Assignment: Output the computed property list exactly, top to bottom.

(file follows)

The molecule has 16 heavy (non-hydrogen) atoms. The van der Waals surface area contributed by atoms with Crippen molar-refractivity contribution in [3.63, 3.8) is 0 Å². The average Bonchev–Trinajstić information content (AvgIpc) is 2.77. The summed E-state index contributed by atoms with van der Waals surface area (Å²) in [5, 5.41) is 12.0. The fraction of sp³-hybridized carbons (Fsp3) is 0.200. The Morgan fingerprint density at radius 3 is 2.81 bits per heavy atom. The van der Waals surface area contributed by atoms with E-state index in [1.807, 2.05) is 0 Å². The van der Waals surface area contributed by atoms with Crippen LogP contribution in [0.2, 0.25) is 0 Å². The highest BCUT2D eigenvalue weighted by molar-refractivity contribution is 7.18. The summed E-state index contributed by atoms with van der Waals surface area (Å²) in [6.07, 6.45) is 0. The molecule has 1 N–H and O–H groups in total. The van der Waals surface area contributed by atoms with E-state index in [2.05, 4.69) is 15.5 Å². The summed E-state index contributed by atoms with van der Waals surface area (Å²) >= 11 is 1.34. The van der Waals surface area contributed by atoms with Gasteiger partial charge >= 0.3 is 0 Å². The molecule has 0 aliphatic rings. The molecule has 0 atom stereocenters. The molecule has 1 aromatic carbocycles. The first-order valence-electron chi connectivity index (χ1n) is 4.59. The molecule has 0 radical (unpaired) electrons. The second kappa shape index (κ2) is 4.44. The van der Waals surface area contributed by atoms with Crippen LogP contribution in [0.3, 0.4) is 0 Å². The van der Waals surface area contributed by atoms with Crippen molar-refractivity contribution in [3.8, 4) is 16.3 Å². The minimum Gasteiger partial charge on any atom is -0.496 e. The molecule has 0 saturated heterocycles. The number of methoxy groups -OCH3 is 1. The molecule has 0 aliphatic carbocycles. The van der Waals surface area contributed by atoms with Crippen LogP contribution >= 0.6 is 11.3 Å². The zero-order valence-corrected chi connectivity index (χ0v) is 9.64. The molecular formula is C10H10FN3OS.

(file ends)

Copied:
The molecule has 16 heavy (non-hydrogen) atoms. The van der Waals surface area contributed by atoms with Crippen molar-refractivity contribution in [3.63, 3.8) is 0 Å². The average Bonchev–Trinajstić information content (AvgIpc) is 2.77. The summed E-state index contributed by atoms with van der Waals surface area (Å²) in [5, 5.41) is 12.0. The fraction of sp³-hybridized carbons (Fsp3) is 0.200. The Morgan fingerprint density at radius 3 is 2.81 bits per heavy atom. The van der Waals surface area contributed by atoms with E-state index in [1.807, 2.05) is 0 Å². The van der Waals surface area contributed by atoms with Crippen LogP contribution in [0.2, 0.25) is 0 Å². The highest BCUT2D eigenvalue weighted by molar-refractivity contribution is 7.18. The summed E-state index contributed by atoms with van der Waals surface area (Å²) in [6.07, 6.45) is 0. The molecule has 1 N–H and O–H groups in total. The van der Waals surface area contributed by atoms with E-state index in [2.05, 4.69) is 15.5 Å². The summed E-state index contributed by atoms with van der Waals surface area (Å²) >= 11 is 1.34. The van der Waals surface area contributed by atoms with Gasteiger partial charge >= 0.3 is 0 Å². The molecule has 0 aliphatic rings. The molecule has 0 atom stereocenters. The molecule has 1 aromatic carbocycles. The first-order valence-electron chi connectivity index (χ1n) is 4.59. The molecule has 0 radical (unpaired) electrons. The second kappa shape index (κ2) is 4.44. The van der Waals surface area contributed by atoms with Crippen LogP contribution in [0.3, 0.4) is 0 Å². The van der Waals surface area contributed by atoms with Crippen molar-refractivity contribution in [3.8, 4) is 16.3 Å². The minimum Gasteiger partial charge on any atom is -0.496 e. The molecule has 0 saturated heterocycles. The number of methoxy groups -OCH3 is 1. The molecule has 0 aliphatic carbocycles. The van der Waals surface area contributed by atoms with Crippen LogP contribution >= 0.6 is 11.3 Å². The zero-order valence-corrected chi connectivity index (χ0v) is 9.64. The molecular formula is C10H10FN3OS.